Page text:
Read about the essentials of safe motherhood and how they will be the basis for a program in Uganda.
Childbirth. Straightforward, simple; complex, and variable. Essentially stated, it is the mammalian way to continue life down through the generations.
Years ago the “Four Pillars of Safe Motherhood” were developed. They are antenatal care, birth in a clean safe place with skilled attendant, access to emergency obstetrical care, and family planning.
Complications of childbirth are frightening for moms-to-be—yet they exist. Luckily, in our present day and age, there are effective treatments for most. Learning to deal with complications—to bring moms and babies through safely—is an important part of a midwife’s learning.
In May 2017, Pro Publica and National Public Radio (NPR) published a story entitled “The Last Person You’d Expect to Die in Childbirth” (Martin and Montagne 2017).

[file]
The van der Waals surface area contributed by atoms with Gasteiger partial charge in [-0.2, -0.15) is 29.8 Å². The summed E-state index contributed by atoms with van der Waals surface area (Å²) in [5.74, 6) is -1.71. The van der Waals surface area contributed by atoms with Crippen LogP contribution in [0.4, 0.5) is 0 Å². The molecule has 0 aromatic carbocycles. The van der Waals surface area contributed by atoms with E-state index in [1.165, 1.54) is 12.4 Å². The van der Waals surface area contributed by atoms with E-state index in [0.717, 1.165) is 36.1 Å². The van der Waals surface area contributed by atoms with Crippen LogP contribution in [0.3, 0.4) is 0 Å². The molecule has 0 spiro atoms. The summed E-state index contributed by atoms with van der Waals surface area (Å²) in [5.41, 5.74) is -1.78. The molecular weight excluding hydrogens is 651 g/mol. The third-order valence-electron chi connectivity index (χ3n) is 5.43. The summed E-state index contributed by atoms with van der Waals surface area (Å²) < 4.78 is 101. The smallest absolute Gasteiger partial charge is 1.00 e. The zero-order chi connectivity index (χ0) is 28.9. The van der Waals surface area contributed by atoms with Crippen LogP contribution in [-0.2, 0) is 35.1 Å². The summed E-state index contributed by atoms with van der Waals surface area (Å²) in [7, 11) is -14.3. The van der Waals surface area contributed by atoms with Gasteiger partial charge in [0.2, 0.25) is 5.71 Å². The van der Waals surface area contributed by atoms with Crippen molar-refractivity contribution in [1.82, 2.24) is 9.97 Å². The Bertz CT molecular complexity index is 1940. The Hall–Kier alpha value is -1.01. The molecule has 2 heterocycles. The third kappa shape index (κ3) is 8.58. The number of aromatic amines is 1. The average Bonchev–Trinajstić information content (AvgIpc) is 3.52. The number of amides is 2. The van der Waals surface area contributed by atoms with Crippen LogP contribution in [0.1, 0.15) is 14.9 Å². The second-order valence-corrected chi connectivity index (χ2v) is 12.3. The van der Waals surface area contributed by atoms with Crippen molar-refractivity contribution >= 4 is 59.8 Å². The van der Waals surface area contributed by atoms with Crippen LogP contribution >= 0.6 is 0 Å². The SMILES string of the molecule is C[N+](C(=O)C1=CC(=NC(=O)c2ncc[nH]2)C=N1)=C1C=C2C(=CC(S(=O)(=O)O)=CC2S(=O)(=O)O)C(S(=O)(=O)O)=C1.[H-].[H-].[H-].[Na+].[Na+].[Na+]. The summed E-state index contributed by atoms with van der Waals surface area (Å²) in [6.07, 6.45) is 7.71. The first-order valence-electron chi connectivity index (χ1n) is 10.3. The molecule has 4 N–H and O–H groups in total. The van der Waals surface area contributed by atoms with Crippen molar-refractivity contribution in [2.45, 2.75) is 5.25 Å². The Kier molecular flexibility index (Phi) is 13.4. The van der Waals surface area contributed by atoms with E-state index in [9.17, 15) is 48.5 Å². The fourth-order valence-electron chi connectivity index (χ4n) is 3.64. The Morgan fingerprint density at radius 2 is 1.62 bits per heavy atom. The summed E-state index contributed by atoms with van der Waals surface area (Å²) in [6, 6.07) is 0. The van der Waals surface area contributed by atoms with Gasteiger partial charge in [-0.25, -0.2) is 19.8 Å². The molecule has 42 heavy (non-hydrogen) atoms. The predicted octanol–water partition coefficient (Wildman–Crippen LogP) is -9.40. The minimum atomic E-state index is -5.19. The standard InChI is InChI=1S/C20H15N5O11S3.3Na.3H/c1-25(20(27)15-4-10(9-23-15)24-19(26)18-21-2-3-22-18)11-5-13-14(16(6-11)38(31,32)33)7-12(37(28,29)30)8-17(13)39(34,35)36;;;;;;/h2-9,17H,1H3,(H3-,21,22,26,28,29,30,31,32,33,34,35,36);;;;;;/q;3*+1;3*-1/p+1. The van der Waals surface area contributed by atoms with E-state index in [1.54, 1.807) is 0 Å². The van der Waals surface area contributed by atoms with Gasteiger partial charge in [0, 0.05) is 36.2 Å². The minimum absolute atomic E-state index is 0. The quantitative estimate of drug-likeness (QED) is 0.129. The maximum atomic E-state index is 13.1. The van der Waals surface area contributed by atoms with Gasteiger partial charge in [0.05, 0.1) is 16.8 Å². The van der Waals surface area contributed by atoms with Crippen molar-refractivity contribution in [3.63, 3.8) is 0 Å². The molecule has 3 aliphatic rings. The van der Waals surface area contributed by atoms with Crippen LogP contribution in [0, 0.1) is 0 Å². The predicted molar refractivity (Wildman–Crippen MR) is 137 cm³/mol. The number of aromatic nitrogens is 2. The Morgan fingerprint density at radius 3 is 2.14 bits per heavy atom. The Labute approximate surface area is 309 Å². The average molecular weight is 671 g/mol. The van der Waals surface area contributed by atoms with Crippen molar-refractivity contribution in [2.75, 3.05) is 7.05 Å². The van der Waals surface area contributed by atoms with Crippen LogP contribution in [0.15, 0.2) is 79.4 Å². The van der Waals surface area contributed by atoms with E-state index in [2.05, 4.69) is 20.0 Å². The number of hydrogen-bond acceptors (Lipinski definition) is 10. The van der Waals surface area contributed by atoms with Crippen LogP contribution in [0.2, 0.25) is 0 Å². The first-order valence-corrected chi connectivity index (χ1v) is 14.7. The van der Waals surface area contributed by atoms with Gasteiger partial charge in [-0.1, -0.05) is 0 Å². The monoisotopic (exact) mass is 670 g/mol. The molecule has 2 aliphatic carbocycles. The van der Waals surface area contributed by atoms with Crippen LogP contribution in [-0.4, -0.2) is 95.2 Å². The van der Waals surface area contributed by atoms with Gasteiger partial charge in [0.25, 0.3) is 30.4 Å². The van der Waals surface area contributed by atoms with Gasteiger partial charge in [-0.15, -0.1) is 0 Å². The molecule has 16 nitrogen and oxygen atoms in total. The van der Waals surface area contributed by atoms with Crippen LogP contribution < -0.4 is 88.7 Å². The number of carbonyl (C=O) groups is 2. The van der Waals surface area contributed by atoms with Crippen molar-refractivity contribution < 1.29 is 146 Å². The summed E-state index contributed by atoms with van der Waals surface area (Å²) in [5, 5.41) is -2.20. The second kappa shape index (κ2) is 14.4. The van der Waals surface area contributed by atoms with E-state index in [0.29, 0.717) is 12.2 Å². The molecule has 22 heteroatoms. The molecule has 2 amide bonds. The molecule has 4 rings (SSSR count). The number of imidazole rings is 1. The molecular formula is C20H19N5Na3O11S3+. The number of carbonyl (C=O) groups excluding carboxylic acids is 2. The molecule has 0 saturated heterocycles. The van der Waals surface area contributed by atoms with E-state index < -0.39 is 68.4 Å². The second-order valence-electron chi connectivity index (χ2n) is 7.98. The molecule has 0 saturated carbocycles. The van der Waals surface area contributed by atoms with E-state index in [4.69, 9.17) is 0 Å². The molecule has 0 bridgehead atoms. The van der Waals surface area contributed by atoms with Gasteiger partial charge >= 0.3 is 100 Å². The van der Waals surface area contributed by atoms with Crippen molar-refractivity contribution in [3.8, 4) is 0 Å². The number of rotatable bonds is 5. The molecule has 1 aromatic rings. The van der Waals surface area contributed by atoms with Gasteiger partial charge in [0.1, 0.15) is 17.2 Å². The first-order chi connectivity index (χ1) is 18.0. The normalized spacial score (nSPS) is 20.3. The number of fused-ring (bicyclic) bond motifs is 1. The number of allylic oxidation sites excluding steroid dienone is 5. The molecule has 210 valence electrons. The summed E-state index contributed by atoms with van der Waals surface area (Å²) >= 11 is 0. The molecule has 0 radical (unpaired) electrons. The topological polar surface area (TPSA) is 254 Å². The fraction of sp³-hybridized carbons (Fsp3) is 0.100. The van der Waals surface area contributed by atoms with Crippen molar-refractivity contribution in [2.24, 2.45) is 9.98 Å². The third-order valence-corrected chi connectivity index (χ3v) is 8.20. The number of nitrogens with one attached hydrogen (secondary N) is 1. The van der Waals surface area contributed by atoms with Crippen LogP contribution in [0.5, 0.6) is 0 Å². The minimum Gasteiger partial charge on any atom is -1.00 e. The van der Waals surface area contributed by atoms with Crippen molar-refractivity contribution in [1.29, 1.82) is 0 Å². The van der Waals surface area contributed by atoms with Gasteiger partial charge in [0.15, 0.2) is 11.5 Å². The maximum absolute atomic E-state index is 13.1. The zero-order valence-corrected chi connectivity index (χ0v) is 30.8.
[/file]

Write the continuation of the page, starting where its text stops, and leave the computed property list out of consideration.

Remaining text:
The microbiome is a virtual swarm of micro-organisms which live in, on and around the human body. The Human Microbiome Project, launched by the National Institutes of Health (NIH) in 2008, was a five-year project which analyzed the genetic code of the microbes living in and on the human body, with the ultimate goal of finding how changes in the human microbiome are associated with health and disease. Despite the generation of massive amounts of data, this issue is currently not well understood.
Midwife Marion Toepke McLean discusses the most essential midwifery skill of them all: to be able to recognize and support normal birth and to keep it normal.